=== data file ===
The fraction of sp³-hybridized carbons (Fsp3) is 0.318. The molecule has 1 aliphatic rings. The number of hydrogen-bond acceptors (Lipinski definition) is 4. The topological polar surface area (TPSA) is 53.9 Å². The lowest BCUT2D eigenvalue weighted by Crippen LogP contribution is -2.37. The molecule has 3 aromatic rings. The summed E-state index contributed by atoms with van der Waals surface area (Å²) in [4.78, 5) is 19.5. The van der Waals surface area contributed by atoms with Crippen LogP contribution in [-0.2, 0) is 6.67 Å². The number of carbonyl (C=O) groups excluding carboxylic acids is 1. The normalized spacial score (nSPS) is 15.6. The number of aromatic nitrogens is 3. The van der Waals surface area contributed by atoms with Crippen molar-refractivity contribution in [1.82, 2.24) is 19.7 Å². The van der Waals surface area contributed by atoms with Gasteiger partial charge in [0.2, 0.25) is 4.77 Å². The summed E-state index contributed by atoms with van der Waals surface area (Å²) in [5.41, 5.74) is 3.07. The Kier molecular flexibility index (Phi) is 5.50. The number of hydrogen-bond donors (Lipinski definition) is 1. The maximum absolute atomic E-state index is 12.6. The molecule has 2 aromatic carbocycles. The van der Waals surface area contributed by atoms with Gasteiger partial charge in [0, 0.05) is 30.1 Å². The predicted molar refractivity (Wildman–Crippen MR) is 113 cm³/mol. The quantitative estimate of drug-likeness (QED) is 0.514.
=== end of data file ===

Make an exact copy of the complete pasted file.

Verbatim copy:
The fraction of sp³-hybridized carbons (Fsp3) is 0.318. The molecule has 1 aliphatic rings. The number of hydrogen-bond acceptors (Lipinski definition) is 4. The topological polar surface area (TPSA) is 53.9 Å². The lowest BCUT2D eigenvalue weighted by Crippen LogP contribution is -2.37. The molecule has 3 aromatic rings. The summed E-state index contributed by atoms with van der Waals surface area (Å²) in [4.78, 5) is 19.5. The van der Waals surface area contributed by atoms with Crippen LogP contribution in [-0.2, 0) is 6.67 Å². The number of carbonyl (C=O) groups excluding carboxylic acids is 1. The normalized spacial score (nSPS) is 15.6. The number of aromatic nitrogens is 3. The van der Waals surface area contributed by atoms with Crippen molar-refractivity contribution in [1.82, 2.24) is 19.7 Å². The van der Waals surface area contributed by atoms with Gasteiger partial charge in [0.2, 0.25) is 4.77 Å². The summed E-state index contributed by atoms with van der Waals surface area (Å²) in [5.41, 5.74) is 3.07. The Kier molecular flexibility index (Phi) is 5.50. The number of hydrogen-bond donors (Lipinski definition) is 1. The maximum absolute atomic E-state index is 12.6. The molecule has 2 aromatic carbocycles. The van der Waals surface area contributed by atoms with Gasteiger partial charge in [0, 0.05) is 30.1 Å². The predicted molar refractivity (Wildman–Crippen MR) is 113 cm³/mol. The quantitative estimate of drug-likeness (QED) is 0.514.